I do have some complaints about Promise of Amazing. For a book primarily about Grayson and Wren, there are a LOT of supporting characters, and honestly, I would have liked to have seen some of them receive more page time. I felt like certain scenes were cut off too abruptly, and that didn't help. Not sure if that was an intentional writing decision on Robin's part, or if those scene endings were part of the editing process. I would have liked those scenes to transition a bit better. I also wanted a lot more of Wren and Grayson's actual romance. There's all this buildup to getting together and then their fight to stay together, but there was very little of them actually together. I get it; there's also very little conflict in the "together" part of a fictional romance, but c'mon. Throw the readers a bone. Or some more kissing (I realize that is also a very poor combination of sentences, but I'm smiling and giggling so it's staying. I occasionally have the mind & sense of humor as a fifteen year old boy). Finally, I was pretty frustrated with the whole trainwreck of a climax. That confrontation was nothing more than a clusterduck. I wanted to slap Wren and Grayson upside their heads. By the end of it, I was yelling, "WHAT DID YOU EXPECT?!" at my tablet. I mean, there are poor choices like wear those shoes with that dress or forgetting an umbrella, and then there are poor choices like creating a Bling Ring or staging a confrontation with your frenemy at your parents' business. *facepalm*

All in all, I really enjoyed The Promise of Amazing. It was a quick read, but it was also clever and engaging. I could relate to the characters and sympathize with their problems, even as I wanted to smack them around a little bit for making it worse. But that's life of a reader. The characters always make it worse, and there's not a dang thing we can do to stop them. I find Robin's writing style very appealing, and I really like this as an example of good dual pov. If Robin continues to write novels like The Promise of Amazing, I will continue to read and enjoy them, and I believe many readers will feel the same.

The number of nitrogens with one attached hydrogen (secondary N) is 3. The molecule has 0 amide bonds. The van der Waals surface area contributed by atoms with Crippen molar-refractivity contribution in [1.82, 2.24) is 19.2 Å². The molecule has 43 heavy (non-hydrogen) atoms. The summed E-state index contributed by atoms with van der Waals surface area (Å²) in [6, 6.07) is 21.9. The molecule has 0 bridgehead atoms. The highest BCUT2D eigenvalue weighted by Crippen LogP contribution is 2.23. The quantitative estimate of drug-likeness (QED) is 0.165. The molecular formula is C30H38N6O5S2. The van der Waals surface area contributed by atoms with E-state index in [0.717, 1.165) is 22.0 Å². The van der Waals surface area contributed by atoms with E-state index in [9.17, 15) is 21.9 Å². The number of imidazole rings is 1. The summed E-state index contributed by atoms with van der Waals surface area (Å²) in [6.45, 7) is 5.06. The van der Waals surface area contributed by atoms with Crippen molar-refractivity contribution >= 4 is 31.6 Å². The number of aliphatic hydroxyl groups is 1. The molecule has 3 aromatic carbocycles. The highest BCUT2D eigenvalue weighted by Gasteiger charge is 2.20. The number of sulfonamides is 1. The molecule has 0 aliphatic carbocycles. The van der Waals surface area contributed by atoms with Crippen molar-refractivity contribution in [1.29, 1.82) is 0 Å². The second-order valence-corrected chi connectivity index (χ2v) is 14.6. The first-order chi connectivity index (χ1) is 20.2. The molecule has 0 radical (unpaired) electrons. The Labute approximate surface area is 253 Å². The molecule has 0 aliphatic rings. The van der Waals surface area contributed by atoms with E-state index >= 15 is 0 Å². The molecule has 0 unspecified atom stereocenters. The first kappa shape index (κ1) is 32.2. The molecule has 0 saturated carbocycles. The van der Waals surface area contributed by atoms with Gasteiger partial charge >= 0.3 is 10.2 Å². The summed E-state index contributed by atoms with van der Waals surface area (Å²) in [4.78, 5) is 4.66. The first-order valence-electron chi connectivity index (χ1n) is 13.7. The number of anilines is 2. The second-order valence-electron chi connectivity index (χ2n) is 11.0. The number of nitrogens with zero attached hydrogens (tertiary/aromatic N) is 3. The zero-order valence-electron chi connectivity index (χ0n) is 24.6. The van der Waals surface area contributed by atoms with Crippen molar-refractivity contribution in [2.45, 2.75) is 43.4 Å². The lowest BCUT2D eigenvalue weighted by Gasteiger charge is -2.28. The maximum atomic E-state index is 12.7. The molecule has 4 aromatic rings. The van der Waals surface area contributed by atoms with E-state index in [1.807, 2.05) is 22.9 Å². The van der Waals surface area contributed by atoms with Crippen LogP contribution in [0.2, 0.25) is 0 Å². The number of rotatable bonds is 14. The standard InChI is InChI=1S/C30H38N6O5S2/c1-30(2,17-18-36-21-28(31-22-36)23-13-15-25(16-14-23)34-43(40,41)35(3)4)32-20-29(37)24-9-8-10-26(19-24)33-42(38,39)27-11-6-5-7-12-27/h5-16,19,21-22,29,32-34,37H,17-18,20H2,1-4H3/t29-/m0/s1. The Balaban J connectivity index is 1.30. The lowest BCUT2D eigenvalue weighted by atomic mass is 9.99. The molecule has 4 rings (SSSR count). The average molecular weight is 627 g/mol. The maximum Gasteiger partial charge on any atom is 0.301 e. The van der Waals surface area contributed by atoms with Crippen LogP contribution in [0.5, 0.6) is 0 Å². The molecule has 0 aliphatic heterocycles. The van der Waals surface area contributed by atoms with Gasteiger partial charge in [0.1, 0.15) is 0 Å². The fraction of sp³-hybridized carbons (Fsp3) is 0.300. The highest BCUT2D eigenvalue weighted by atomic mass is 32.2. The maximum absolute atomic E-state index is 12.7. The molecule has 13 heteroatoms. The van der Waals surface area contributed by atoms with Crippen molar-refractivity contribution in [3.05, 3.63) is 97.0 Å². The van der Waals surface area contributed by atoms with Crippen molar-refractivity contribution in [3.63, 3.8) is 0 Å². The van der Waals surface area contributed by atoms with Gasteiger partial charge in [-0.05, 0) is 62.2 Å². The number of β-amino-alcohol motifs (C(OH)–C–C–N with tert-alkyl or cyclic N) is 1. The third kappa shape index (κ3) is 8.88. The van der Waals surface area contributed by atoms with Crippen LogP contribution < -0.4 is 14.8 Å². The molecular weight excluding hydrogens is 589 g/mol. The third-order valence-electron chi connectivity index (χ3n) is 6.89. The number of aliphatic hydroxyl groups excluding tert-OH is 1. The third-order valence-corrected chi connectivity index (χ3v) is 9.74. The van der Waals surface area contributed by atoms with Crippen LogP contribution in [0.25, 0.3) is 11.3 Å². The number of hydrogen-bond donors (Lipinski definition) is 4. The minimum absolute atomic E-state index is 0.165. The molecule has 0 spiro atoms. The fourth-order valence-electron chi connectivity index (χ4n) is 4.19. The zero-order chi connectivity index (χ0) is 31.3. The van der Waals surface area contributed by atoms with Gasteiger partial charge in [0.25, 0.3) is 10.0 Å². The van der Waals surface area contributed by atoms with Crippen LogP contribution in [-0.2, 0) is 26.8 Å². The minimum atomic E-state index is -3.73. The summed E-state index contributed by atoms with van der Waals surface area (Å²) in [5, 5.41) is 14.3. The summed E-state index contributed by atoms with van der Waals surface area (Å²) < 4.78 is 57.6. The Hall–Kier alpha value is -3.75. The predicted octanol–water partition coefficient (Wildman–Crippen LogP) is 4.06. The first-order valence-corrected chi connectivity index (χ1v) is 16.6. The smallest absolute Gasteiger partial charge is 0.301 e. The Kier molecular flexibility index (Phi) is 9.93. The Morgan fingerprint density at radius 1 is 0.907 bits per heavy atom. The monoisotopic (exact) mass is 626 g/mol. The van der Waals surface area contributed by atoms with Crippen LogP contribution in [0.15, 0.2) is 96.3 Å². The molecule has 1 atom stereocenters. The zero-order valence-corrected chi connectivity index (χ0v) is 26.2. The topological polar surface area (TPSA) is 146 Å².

Book Links:

About the Author:
Robin Constantine is a born and bred Jersey girl who moved down South so she could wear flip-flops year round. She spends her days dreaming up stories where love conquers all, well, eventually but not without a lot of peril, angst and the occasional kissing scene.

Author Links:


  1. As with most contemporaries, I find they can be hit or miss with most readers. But I do love reading them all. I just can't help it. This cover is so adorable!

    1. Sadly, that seems to be the case with this book as well. I've seen a lot of not-great reviews, but I enjoyed it so that's all I care about.

  2. I think that the characters would be pretty boring if they didn't make stupid mistakes but it is always hard to see the train wreck coming for them! Maybe some of the secondary characters will get their own books in the future.

    1. Agreed! Mistakes make for interesting books, and at least I get to feel better about myself for spotting train wrecks. Too bad I don't always have that power in my own life, dangit. I doubt this is the kind of book that will spawn spin-offs, but it's a nice thought.

  3. I love contemporaries! This looks good, I'll check it out!

    1. I've been on a big contemporary kick lately too.

  4. I'm reading this one too. So far I'm liking it. I am really digging Wren right now. Hopefully I continue to like it.

  5. I read this earlier and I really really wanted to like it, but I just couldn't. It seemed like a soap opera to me and I didn't like Grayson. I wanted to but I just couldn't, I can't help but think of him a skeezy even though he's supposed to have a heart of gold. My biggest issue though is that I thought it was boring which was so disappointing because I felt like it could've had a lot of potential.

    1. I am so sad! I really enjoyed this book, and then all the reviews I've read EXCEPT ONE OTHER have been mostly negative. :( I'm sorry that you didn't enjoy it, Aly, but I *am* glad that I did!

    2. hahaha *cackle snorts* I'm glad that you did too.